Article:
Corporate Banner
Satellite Banner
Automation & Microfluidics
Scientific Community
Become a Member | Sign in
Home>News>This Article

A New MEMS-based Paradigm for Liquid Flow Management

Published: Tuesday, January 31, 2012
Last Updated: Tuesday, January 31, 2012
Bookmark and Share
Measure viscosity with 20µl (microliter) samples.

RheoSense Inc. has developed a viscosity test protocol for its m-VROC viscometer that achieves viscosity measurement using only 20μl (microliter) of sample fluid.

This micro sample measurement is the lowest in the industry. The test protocol is fully explained in their new applications note; “Small sample viscosity measurements using 20μl (microliter) sample volumes with the RheoSense m-VROC viscometer”.

To download this test protocol go to:

“Working with customers, especially in protein formulation, we heard a common need to reduce measurement sample size because the fluids were so expensive.” said Matt Chamberlain, Product Marketing Director.

Chamberlain continued, “By providing a measurement protocol which uses only 20μl (microliter) of sample, our m-VROC viscosity measurement system can save customers tens to hundreds of thousands of dollars per year in material costs when compared to similar viscometers in use today.”

The m-VROC viscosity measurement system already had the smallest sample size in the industry at 50μl (microliter).

RheoSense Inc. is continuing to improve its patented VROC technology to provide more value to customers.

Further Information
Access to this exclusive content is for Technology Networks Premium members only.

Join Technology Networks Premium for free access to:

  • Exclusive articles
  • Presentations from international conferences
  • Over 2,800+ scientific posters on ePosters
  • More than 4,000+ scientific videos on LabTube
  • 35 community eNewsletters

Sign In

Forgotten your details? Click Here
If you are not a member you can join here

*Please note: By logging into you agree to accept the use of cookies. To find out more about the cookies we use and how to delete them, see our privacy policy.

Scientific News
Discovery Provides New Opportunities for Chips
Scientists at the University of Twente's MESA+ research institute have developed a new manufacturing method to create three-dimensional nanostructures.
Penn Engineering Team Showcases ‘Eye-on-a-Chip’ Technology
These small plastic chips contain microfluidic channels, carefully designed so that human cells can grow in them in a way that simulates the three-dimensional environments they would normally inhabit in the body.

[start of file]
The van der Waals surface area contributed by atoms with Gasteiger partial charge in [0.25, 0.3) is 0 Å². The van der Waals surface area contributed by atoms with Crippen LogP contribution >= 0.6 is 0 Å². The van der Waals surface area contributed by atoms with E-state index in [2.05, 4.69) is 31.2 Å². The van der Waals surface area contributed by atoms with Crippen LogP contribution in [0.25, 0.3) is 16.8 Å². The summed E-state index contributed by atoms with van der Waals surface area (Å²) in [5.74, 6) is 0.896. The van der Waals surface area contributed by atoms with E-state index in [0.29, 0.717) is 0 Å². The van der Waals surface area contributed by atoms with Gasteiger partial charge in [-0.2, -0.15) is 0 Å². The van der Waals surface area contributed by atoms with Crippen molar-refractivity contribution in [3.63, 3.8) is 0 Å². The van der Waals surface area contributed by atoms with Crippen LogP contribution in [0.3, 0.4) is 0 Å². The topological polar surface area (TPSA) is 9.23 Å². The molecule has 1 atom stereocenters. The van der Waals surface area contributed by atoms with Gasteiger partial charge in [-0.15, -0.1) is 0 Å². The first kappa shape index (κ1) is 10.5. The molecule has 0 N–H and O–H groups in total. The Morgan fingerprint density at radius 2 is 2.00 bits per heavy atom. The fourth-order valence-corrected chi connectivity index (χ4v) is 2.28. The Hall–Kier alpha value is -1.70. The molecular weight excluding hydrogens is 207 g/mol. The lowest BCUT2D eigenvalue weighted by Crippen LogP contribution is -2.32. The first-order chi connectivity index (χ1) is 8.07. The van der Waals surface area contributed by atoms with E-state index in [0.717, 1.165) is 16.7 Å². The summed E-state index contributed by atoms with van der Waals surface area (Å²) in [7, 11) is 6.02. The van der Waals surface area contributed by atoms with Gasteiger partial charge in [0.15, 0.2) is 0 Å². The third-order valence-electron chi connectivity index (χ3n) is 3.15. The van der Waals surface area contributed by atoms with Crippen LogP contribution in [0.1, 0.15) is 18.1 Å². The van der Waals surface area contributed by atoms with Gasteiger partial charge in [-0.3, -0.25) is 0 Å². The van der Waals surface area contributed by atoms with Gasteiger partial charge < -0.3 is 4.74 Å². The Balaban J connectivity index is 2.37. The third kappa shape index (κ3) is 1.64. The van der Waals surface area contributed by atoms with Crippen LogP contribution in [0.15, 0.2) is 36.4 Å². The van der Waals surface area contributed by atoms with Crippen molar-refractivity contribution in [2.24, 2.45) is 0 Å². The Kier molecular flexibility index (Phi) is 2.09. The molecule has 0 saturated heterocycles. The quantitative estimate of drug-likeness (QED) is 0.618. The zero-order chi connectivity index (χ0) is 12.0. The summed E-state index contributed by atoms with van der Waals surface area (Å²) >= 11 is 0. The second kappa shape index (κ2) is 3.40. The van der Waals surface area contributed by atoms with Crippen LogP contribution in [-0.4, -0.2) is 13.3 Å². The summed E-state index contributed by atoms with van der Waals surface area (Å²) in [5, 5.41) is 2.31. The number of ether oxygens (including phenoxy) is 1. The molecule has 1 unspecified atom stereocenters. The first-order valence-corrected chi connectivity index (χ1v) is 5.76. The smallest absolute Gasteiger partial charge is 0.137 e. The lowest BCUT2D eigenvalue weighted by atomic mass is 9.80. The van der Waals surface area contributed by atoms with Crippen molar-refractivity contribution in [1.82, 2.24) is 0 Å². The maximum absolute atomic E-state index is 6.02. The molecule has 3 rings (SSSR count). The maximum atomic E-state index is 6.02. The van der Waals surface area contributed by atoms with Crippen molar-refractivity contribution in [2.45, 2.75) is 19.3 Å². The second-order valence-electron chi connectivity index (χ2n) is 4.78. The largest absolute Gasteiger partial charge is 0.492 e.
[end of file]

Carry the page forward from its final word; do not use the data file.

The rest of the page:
Miniaturizable Magnetic Resonance
Microscopic gem the key to new development in magnetic lab-on-a-chip technology.
Education and Expense: The Barriers to Mass Spectrometry in Clinical Laboratories?
Here we examine the perceived barriers to mass spec in clinical laboratories and explore the possible drivers behind the recent shift in uptake of the technology in clinical settings.
Chip-Based Technology Enables Reliable Direct Detection of Ebola Virus
Hybrid device integrates a microfluidic chip for sample preparation and an optofluidic chip for optical detection of individual molecules of viral RNA.
Stem Cell Research Hints at Evolution of Human Brain
Researchers at UC San Francisco have succeeded in mapping the genetic signature of a unique group of stem cells in the human brain that seem to generate most of the neurons in our massive cerebral cortex.
Developing a Breathalyzer-Type Low Blood Sugar Warning Device For Diabetes
A multidisciplinary team of researchers at Indiana University-Purdue University Indianapolis has been awarded a $738,000 National Science Foundation grant to develop a breathalyzer-type device to detect the onset of hypoglycemia, or low blood sugar episodes, in people with diabetes.
Smartphone App to Monitor Serious Blood Disorder
A researcher from Florida Atlantic University has come up with a unique way to monitor sickle cell disease -- a serious blood disorder -- using a smart phone.
Preventing Crystallization to Improve Drug Efficiency
Esther Amstad and an international team of researchers have developed a method to increase the solubility of poorly soluble substances, such as many of the newly developed drugs.
‘Lab-on-a-Chip’ Technology Cuts Costs of Lab Tests
With ability to analyze minuscule amounts of fluid, Rutgers breakthrough could also promote central nervous system and joint research.
Scroll Up
Scroll Down
Skyscraper Banner

Skyscraper Banner
Go to LabTube
Go to eposters
Access to the latest scientific news
Exclusive articles
Upload and share your posters on ePosters
Latest presentations and webinars
View a library of 1,800+ scientific and medical posters
2,800+ scientific and medical posters
A library of 2,500+ scientific videos on LabTube
4,000+ scientific videos